(Reuters) People who eat a lot of red meat are more likely to die at any given time than those who go light on the burgers and hotdogs, according to a U.S. study that followed more than 100,000 people over several decades.
The more servings of both processed and unprocessed red meat people reported eating daily, the higher their chances of dying over a more than 20-year span.
“Red meat and especially processed red meat contains a lot of compounds and chemicals that have been linked to chronic disease risk,” said Frank Hu, at the Harvard School of Public Health and one of the study leaders.
Research has suggested the saturated fat and cholesterol in red meat is linked to plaque buildup in arteries, which increases the risk of heart disease, while cooking red meat produces more carcinogens. A recent study also found a connection to kidney cancer.
The study is based on two large, ongoing studies of U.S. doctors and nurses who have regularly reported eating habits as well as physical activity, smoking and family history for more than two decades.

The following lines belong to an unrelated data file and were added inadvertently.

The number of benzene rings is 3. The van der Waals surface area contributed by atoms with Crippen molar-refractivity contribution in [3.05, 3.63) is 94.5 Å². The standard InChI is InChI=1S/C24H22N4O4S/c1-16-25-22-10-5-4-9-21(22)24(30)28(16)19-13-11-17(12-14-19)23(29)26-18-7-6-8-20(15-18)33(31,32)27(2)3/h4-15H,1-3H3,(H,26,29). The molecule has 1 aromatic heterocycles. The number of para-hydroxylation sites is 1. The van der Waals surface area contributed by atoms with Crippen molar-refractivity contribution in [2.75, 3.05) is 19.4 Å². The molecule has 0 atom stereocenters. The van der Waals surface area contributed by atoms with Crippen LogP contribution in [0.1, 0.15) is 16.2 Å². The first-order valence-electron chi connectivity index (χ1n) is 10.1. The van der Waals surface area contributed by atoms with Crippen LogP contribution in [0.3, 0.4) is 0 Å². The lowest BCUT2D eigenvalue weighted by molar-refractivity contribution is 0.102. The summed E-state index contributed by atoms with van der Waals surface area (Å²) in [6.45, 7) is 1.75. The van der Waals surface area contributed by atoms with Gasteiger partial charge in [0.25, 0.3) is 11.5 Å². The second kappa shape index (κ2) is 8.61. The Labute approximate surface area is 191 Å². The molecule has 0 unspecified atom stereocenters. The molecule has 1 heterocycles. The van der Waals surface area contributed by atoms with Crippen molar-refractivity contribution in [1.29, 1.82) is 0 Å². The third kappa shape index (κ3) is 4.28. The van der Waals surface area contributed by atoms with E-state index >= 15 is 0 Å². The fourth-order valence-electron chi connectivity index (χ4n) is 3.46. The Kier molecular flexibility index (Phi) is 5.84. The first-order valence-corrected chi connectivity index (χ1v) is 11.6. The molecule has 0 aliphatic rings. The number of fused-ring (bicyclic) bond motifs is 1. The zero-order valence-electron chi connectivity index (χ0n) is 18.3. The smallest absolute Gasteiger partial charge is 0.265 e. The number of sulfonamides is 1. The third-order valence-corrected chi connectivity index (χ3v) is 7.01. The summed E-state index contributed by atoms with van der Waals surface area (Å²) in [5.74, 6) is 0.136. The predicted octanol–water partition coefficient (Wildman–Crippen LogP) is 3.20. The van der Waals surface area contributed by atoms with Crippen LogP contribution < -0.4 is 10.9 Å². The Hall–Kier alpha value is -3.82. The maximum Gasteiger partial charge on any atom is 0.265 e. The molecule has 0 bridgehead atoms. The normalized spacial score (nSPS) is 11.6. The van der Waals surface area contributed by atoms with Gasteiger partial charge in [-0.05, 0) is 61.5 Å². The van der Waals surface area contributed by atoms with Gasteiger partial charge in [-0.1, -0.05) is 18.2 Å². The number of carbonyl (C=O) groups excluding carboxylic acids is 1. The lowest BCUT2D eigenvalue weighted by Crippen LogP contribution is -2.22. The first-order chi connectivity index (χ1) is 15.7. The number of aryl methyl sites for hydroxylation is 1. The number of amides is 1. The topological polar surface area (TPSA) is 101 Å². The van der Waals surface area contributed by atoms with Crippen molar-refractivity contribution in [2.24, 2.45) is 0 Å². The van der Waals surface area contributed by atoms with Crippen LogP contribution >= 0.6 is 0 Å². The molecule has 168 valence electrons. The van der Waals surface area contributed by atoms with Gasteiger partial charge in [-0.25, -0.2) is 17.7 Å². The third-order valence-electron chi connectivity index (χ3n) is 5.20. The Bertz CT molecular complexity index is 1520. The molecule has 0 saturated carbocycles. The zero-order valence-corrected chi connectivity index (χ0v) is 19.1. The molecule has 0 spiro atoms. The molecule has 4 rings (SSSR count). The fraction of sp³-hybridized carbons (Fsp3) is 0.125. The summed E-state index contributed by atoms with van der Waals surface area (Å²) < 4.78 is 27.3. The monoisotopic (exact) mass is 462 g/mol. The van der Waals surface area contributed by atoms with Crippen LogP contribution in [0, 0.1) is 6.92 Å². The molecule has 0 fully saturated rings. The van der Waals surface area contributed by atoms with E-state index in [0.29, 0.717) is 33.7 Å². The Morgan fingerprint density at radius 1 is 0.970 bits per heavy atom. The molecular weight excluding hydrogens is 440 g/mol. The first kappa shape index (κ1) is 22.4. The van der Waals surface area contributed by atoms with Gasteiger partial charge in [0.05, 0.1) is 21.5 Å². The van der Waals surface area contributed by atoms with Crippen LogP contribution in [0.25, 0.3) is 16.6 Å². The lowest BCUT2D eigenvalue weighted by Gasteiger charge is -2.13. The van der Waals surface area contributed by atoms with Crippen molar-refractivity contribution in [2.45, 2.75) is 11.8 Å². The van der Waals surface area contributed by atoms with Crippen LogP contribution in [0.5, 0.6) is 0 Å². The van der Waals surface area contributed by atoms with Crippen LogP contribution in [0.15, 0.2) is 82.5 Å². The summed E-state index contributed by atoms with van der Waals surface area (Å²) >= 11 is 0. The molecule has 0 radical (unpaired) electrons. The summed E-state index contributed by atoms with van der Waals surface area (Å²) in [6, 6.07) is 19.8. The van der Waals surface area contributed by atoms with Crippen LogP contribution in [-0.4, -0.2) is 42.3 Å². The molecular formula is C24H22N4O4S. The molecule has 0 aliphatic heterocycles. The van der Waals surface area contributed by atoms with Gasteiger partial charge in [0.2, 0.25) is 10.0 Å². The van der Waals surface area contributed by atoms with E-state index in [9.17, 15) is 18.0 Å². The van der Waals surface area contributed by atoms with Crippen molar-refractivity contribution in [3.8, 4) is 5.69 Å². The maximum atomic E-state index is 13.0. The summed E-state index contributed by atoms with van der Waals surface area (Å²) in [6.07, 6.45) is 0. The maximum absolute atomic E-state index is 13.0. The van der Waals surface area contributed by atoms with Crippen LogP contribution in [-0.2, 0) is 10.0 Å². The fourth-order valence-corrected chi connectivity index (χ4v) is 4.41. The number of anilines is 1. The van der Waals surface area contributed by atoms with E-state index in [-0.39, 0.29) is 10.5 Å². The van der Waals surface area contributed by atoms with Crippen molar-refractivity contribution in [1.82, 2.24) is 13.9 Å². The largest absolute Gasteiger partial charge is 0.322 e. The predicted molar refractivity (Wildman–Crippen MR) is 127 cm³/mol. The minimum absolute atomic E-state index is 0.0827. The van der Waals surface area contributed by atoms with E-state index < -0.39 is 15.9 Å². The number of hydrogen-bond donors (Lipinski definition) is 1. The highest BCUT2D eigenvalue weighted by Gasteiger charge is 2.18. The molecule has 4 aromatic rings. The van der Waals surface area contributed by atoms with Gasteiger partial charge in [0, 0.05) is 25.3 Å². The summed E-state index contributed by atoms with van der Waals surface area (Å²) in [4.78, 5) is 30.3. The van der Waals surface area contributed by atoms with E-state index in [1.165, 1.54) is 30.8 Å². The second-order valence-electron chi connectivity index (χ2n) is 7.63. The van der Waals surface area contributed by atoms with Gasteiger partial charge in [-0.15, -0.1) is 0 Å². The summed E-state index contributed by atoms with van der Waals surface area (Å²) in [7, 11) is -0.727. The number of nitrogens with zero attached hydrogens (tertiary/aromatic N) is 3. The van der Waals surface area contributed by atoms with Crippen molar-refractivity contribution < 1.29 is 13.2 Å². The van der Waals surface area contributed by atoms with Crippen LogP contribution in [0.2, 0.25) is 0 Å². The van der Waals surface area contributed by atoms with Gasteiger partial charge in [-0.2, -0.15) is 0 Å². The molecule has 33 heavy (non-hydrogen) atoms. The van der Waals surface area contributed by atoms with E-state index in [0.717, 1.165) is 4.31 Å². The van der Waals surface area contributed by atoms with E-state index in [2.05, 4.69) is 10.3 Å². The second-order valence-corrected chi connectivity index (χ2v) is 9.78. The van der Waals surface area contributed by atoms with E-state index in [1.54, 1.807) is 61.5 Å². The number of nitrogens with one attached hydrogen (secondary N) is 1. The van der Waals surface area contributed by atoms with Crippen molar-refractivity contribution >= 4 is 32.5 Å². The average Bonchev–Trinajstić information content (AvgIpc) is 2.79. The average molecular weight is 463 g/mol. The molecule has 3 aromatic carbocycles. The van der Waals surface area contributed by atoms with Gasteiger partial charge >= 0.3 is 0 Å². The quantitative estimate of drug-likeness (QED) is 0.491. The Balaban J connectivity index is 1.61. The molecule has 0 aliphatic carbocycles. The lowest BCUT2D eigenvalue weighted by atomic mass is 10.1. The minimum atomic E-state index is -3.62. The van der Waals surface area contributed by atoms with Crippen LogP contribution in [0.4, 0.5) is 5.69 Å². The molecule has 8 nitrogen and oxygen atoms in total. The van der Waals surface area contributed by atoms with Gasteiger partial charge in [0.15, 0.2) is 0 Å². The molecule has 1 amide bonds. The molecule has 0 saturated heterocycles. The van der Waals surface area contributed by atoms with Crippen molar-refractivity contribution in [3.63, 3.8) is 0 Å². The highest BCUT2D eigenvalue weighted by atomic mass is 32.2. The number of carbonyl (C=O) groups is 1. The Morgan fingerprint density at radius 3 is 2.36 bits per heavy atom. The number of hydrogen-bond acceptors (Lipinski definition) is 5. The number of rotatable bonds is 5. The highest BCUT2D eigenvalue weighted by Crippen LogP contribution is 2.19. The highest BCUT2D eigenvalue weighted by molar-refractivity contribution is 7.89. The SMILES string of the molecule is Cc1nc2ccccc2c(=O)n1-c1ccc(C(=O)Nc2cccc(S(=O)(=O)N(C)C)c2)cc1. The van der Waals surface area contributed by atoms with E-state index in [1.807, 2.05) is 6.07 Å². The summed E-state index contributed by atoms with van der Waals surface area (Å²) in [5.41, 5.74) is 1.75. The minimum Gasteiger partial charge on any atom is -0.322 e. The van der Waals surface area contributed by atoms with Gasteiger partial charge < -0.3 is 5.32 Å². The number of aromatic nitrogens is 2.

The lightest meat eaters reported getting half a serving or less of meat per day, while the study’s biggest meat lovers had red meat twice or three times daily. Three ounces of unprocessed meat, one hotdog or two slices of bacon was counted as a serving.
About 24,000 participants died over the two-plus decades that researchers followed them. After taking into account other aspects of health and lifestyle, Hu and his team calculated the chance of dying was 12 per cent higher for every extra serving of red meat the men and women had eaten each day.
“The results are not really surprising given that previous studies have found consumption of red meat is linked to diabetes, heart disease and certain cancers,” Hu said.
“What’s surprising is the magnitude… Even a small amount of red meat is associated with a significantly increased risk of mortality.”
Though he doesn’t necessarily recommend everyone drop their burgers at once, Hu said it’s not a bad idea to try to cut back on red meat, given this and other evidence of its less-than-stellar health record.
“We’re not talking about everyone becoming a vegetarian — I think a small amount of red meat is still OK as part of a healthy diet,” he said.
“We’re talking about no more than two or three servings of red meat a week.”